Crisis Managers vs. Naysayers
Last fall, during the darkest days of the financial crisis, if you'd predicted that by the middle of this year, 10 of the biggest banks would have paid back all $68 billion of their bailout money and begun to raise private capital again, that General Motors and Chrysler would have been run through a dramatic bankruptcy restructuring and that the stock market would be up 35 percent from its lows, I probably would have given you 10-to-1 odds that you were wrong.
Now that it's all come to pass, you might think we'd take a moment and offer a pat on the back to the people who helped to engineer this little miracle -- folks like Hank Paulson, Ben Bernanke, Tim Geithner, Neel Kashkari, Sheila Bair, Barney Frank and so forth. There was nothing preordained about this fortuitous outcome. Nor, given the extraordinary amount of government intervention, can most of the credit go to the free market's natural self-correcting process.
Instead of celebrating this feat of economic policy, however, there are those who seem more in the mood for second-guessing and recrimination.
A House subcommittee yesterday worked itself into a self-righteous lather over the strong-arm tactics used by then-Treasury secretary Paulson and Bernanke to persuade Bank of America to go through with its purchase of Merrill Lynch after the bank discovered, long after it should have, that the firm known for being bullish on America had a balance sheet full of manure.
Committee members were shocked that regulators would threaten to use their supervisory powers to remove Bank of America's directors and chief executive if they backed out of the transaction at the last minute.
Never mind that if the deal had collapsed, the federal government would have had to step in with tens of billions of additional taxpayer dollars to prevent Merrill from collapsing and taking the already wounded financial system down with it.
And never mind that confidential Federal Reserve documents obtained by the committee showed that Bank of America itself -- with its own mounting losses and thinly capitalized balance sheet -- would have been the first and biggest casualty in such a meltdown.
Now that the deal has gone through and crisis has been averted, committee members were only too willing to summon a full measure of self-righteousness to denounce what they saw as a market-distorting abuse of governmental authority.
You could see echoes of the same indignation after word leaked this weak that Bair, chairman of the government's bank insurance fund, was demanding that Citigroup shake up its top executive team. In recent years, the geniuses running Citi have come from its investment bank, its trading desk and the "structured finance" department that churned out all of those collateralized debt obligations and credit-default swaps that, until they drove the company to the brink of insolvency, generated a disproportionate share of its profits. Bair is now demanding that if her agency is to continue guaranteeing Citi's debt, deposits and a good chunk of its trading portfolio, there ought to be at least a few old-fashioned bankers in the mix who can actually tell a good risk from a bad one. Wall Street is up in arms at this radical notion and this latest government intrusion into its affairs.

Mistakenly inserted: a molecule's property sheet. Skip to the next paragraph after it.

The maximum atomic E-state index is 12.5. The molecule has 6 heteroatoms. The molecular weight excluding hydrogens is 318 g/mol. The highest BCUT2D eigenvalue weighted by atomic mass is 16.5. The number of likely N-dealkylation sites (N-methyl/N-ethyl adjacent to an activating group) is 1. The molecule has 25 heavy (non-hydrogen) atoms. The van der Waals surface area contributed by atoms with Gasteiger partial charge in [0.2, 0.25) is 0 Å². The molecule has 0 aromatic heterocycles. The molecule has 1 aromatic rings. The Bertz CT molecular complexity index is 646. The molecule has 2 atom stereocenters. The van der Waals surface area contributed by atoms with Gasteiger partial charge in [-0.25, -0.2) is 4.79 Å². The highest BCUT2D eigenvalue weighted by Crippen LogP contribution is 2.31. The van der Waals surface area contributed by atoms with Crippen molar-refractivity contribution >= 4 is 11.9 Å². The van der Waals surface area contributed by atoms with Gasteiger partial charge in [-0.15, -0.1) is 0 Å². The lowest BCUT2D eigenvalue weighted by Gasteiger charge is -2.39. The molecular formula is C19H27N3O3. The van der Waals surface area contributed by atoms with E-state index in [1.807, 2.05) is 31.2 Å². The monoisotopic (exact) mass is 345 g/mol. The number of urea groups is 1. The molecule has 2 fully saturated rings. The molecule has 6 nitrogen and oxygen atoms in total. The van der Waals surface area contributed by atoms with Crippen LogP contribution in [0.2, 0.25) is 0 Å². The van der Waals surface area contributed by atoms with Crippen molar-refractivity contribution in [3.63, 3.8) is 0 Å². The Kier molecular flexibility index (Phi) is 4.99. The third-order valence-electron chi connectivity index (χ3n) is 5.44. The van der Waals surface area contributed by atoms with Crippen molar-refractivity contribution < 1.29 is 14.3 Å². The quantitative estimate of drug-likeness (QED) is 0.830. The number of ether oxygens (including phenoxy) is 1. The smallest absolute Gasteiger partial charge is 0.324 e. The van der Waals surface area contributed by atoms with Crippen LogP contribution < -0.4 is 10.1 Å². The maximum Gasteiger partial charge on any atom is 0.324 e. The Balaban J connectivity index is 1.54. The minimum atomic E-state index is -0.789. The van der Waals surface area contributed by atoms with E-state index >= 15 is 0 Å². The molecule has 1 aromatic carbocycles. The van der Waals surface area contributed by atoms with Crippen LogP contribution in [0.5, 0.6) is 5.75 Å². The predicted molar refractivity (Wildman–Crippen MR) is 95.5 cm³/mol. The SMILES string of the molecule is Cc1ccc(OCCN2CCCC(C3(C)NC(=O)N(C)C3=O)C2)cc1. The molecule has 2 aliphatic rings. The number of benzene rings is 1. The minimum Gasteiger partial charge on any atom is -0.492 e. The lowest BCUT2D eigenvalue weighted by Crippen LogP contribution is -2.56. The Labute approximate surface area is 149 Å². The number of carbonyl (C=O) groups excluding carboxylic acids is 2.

For sheer hypocrisy, however, you can't beat Republican Sen. Bob Corker of Tennessee. Last November, Corker took to the Senate floor to denounce the Bush administration's proposal for bailing out domestic auto manufacturers, saying it didn't force the companies to do enough to restructure their costs and their operations. Among his big concerns: oversize dealer networks that prevented even the strongest dealerships from making a decent profit.
Fast forward to today, as Chrysler and GM are finally undergoing the radical downsizing and restructuring that Corker had long demanded. And what does Corker have to say about that? He's outraged at the way the discontinued dealers have been treated and is pushing legislation to ensure that they get at least six months to wind down their operations and receive full refunds from the automakers for any unsold cars or parts.
And let's not forget Richard Mourdock, the crusading Indiana state treasurer, who took his challenge of the Chrysler bankruptcy deal all the way to the U.S. Supreme Court.
Several years ago a number of Indiana's state pension funds decided to invest $17 million in Chrysler debt at what looked to be the bargain price of 43 cents on the dollar. Unfortunately, things didn't work out and Chrysler slipped into bankruptcy court, where Indiana was offered $12.2 million as part of a final settlement of its claim. That was only $1.5 million less than Mourdock had previously said he was willing to accept, but for reasons that are still unexplained, he was suddenly seized with an overwhelming sense of fiduciary duty and constitutional responsibility -- so much so that he was willing to spend another $2 million of his pensioners' money to hire a fancy Wall Street law firm and pursue his quixotic legal challenge. If he had succeeded and forced Chrysler into liquidation, it would have almost surely cost many hundreds of lost jobs at Indiana factories and dealerships and millions of dollars of lost revenues for the Hoosier state.
Every crisis generates its own set of leaders willing to take risks, twist arms and even bend a few rules to get us through it. Every crisis also generates its own set of political ankle-biters. It's not hard to tell the two apart.
Steven Pearlstein can be reached at firstname.lastname@example.org.